The PC-DVD Guide -> Glossary

Before we can get into this guide, there are a few terms that you need to know. There is a more extensive glossary on this page, but it covers more things to do with DVD conversion (eg. to DivX, VCD, SVCD), than basic PC-DVD knowledge covered in this guide.

16:9 Enhanced - See Anamorphic Widescreen

5.1 - See Dolby Digital 5.1

AC-3 - See Dolby Digital 5.1

Anamorphic Widescreen - DVDs that are said to be anamorphic widescreen are enhanced for television sets that support 16:9 compression (eg. widescreen and most high-end TVs). Please refer to Chapter 6 for more information.

Aspect Ratio - The ratio of width versus height (eg. 16:9) - there are 3 main standard in use today, 4:3 (fullscreen - eg. analog TV broadcasts), 16:9 (or 1.85:1 - many new movies and digital TV use this ratio) and 2.35:1 (the standard cinema ratio). Please refer to Chapter 6 for more information.

Decoding - DVD video is encoded in a format where a large amount of video and audio can be stored in relative small space (also called Compression). The video encoding scheme used is MPEG-2 (Motion Picture Expert Group 2) and the audio encoding scheme used is either MPEG-2, DTS or the more common Dolby Digital AC3 (also known as Dolby Digital 5.1).

Dolby Digital 5.1 - A sound compression routine that compresses the 6 channel soundtrack from movies into a a single digital stream that occupies less space. The 6 channels are : front left, center, front right, rear right, rear left and a LFE channel for deep bass effects. The LFE channel is given the .1 rating, thus giving 5.1 channels of discrete CD-Quality audio.

DTS 5.1 - A competing format to Dolby Digital, which most regards as having better quality. Not all DVD players (either software, hardware, or standalone) can playback DTS audio tracks, and an external DTS decoder may be needed - all DTS DVDs will have a Dolby Digital soundtrack (either stereo or 5.1), so you should still be able to hear something with DTS DVDs. Also see Dolby Digital 5.1.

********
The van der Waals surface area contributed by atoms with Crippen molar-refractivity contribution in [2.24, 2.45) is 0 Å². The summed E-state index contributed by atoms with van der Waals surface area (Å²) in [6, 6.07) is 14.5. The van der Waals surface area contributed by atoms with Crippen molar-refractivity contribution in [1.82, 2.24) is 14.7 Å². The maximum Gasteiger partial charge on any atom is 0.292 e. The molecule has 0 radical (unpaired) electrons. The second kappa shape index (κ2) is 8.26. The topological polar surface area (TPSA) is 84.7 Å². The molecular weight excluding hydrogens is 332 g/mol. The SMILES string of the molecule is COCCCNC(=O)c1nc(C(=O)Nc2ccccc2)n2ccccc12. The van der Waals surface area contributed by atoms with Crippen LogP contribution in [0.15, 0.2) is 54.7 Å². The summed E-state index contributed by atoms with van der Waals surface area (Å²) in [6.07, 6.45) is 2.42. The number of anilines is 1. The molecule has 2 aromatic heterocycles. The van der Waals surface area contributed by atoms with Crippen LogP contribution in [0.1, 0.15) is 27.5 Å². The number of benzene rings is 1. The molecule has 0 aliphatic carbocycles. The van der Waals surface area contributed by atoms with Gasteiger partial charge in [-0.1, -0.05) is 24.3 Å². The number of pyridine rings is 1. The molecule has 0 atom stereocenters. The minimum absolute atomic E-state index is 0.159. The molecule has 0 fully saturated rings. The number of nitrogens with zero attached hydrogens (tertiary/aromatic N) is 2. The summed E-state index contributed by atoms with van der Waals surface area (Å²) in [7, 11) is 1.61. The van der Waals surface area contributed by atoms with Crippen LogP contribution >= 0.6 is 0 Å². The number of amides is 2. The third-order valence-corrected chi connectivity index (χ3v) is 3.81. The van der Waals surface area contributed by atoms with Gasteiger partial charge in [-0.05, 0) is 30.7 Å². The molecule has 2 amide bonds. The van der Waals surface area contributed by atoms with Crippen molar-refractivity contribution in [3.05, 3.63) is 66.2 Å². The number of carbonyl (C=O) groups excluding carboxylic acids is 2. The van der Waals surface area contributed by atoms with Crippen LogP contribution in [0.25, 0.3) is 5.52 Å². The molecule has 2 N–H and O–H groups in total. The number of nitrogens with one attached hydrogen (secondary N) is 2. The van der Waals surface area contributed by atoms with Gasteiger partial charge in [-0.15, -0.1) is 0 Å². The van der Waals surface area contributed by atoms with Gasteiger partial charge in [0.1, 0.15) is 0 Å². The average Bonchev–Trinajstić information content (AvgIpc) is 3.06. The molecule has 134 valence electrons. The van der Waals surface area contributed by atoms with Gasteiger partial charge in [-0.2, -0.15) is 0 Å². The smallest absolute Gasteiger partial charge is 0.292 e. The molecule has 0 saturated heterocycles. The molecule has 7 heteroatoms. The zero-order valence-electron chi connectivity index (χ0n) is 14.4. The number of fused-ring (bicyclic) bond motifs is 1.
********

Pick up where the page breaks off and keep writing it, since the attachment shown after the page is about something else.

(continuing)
DVD-ROM drive - The device that actually read DVDs. This is the most basic requirement of any DVD related functions (eg. playing DVDs, ripping DVDs, converting DVDs), and there is no substitute for it. While the actual DVD media looks like CDs, they are actually very different in terms of physical properties (DVDs have more "pits" packed closer than CDs) - and this is why they require different types of lasers for reading.

Firmware - Software stored on semi-permanent/permanent memory on hardware, that can only be accessed by a firmware uploaded/flasher program. Firmware are usually basic software to control the basic functions of a hardware device (eg. the open/close "tray" function on DVD-ROM drives, region control).

Hardware Decoder - Uses a PCI decoder card to do the decoding, where the mathematical calculations required to decoder the DVD movie is done on the PCI card. This type of decoder is not heavily dependent on the CPU or the graphic/sound cards.

Pan and Scan - a 4:3 (see Aspect Ratio) movie that has been "converted" from a widescreen source. A 4:3 (almost square) area on the widescreen picture is taken (with the sides of the picture not visible), and this "square" pans from left depending on where the most important part of the image is. You often miss out on 1/3 to 1/2 of the picture with pan and scan movies.

Software Decoder - Uses "software" to decode a DVD movie. This basically tells the CPU to perform some mathematical calculations to decode the DVD movie file, without any serious help from the video card or the sound card. However, a suitable video card is required to be compatible with the type of software mode needed to draw the video on screen, which in this case is done in hardware overlays.

Macrovision - most DVD movies are copy protected to prevent you from copying it to VHS. Unfortunately, this may prevent playback of DVDs through your computer's TV-out, or distortion patterns when you try to watch a DVD through your computer's TV-out. For more information, please refer to DVD Digest's Macrovision-free Guide.

Regions - DVD movies are encoded in regions that will need to be matched up to the region of your decoder. For example, in the US, the region code is "1", and you will require a decoder that is set to this region ("1"). If you tried to play an Australian DVD (region "4") DVD in the same decoder above, you will get an error and the disc will not play. Most computer based decoder (either software or hardware) has the advantage of being able to change regions of the decoder by software, meaning that they are in essence, multi-region decoders. But you will also need your DVD-ROM drive to be multi-region or software region locked for a true multi-region system. If you DVD-ROM drive is hardware locked, then you cannot change the region with software. This is similar to Set-top based decoders (see above), which are usally hardware region locked too. However, if you are handy with a soldering iron, you can short circuit a connection in your set-top player to make it multi-region, but you risk voiding your warrantee. More detailed information on regions can be read in Chapter 6 and in DVD Digest's Complete Region-free Guide.

Set-top/Standalone Player - This is the type of player that you can connect straight to a TV-set, sort of like a VCR or a Laserdisc player.

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